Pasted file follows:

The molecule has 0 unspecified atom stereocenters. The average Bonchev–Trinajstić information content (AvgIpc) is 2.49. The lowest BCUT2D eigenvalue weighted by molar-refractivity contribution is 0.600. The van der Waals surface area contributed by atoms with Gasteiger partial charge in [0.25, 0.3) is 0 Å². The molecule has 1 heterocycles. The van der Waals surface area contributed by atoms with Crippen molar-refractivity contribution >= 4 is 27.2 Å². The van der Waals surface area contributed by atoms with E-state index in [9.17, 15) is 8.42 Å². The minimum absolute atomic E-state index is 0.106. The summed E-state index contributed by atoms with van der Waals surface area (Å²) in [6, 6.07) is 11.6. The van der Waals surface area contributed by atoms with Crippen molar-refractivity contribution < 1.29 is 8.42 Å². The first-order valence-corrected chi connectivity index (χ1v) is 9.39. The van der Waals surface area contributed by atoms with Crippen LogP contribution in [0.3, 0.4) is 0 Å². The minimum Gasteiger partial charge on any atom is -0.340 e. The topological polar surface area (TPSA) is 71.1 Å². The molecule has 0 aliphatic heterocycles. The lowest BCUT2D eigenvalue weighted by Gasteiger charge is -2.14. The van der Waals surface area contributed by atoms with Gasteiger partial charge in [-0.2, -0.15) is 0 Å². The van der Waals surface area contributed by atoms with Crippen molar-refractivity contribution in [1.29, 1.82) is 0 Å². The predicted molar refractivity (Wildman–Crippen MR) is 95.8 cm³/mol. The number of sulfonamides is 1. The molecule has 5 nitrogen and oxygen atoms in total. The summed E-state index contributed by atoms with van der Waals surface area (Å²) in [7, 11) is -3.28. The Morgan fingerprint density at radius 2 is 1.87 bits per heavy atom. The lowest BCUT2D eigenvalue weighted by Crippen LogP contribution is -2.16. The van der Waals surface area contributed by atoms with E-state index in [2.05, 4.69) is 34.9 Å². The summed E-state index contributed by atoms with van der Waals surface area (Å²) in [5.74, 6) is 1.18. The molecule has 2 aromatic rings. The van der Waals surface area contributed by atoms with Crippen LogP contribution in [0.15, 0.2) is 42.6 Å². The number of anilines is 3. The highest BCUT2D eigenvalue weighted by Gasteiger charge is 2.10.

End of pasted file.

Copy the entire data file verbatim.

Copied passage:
The molecule has 0 unspecified atom stereocenters. The average Bonchev–Trinajstić information content (AvgIpc) is 2.49. The lowest BCUT2D eigenvalue weighted by molar-refractivity contribution is 0.600. The van der Waals surface area contributed by atoms with Gasteiger partial charge in [0.25, 0.3) is 0 Å². The molecule has 1 heterocycles. The van der Waals surface area contributed by atoms with Crippen molar-refractivity contribution >= 4 is 27.2 Å². The van der Waals surface area contributed by atoms with E-state index in [9.17, 15) is 8.42 Å². The minimum absolute atomic E-state index is 0.106. The summed E-state index contributed by atoms with van der Waals surface area (Å²) in [6, 6.07) is 11.6. The van der Waals surface area contributed by atoms with Crippen molar-refractivity contribution < 1.29 is 8.42 Å². The first-order valence-corrected chi connectivity index (χ1v) is 9.39. The van der Waals surface area contributed by atoms with Crippen LogP contribution in [0.3, 0.4) is 0 Å². The minimum Gasteiger partial charge on any atom is -0.340 e. The topological polar surface area (TPSA) is 71.1 Å². The molecule has 0 aliphatic heterocycles. The lowest BCUT2D eigenvalue weighted by Gasteiger charge is -2.14. The van der Waals surface area contributed by atoms with Gasteiger partial charge in [-0.2, -0.15) is 0 Å². The van der Waals surface area contributed by atoms with Crippen molar-refractivity contribution in [1.29, 1.82) is 0 Å². The predicted molar refractivity (Wildman–Crippen MR) is 95.8 cm³/mol. The number of sulfonamides is 1. The molecule has 5 nitrogen and oxygen atoms in total. The summed E-state index contributed by atoms with van der Waals surface area (Å²) in [7, 11) is -3.28. The Morgan fingerprint density at radius 2 is 1.87 bits per heavy atom. The lowest BCUT2D eigenvalue weighted by Crippen LogP contribution is -2.16. The van der Waals surface area contributed by atoms with E-state index in [2.05, 4.69) is 34.9 Å². The summed E-state index contributed by atoms with van der Waals surface area (Å²) in [5.74, 6) is 1.18. The molecule has 2 aromatic rings. The van der Waals surface area contributed by atoms with Crippen LogP contribution in [0.15, 0.2) is 42.6 Å². The number of anilines is 3. The highest BCUT2D eigenvalue weighted by Gasteiger charge is 2.10.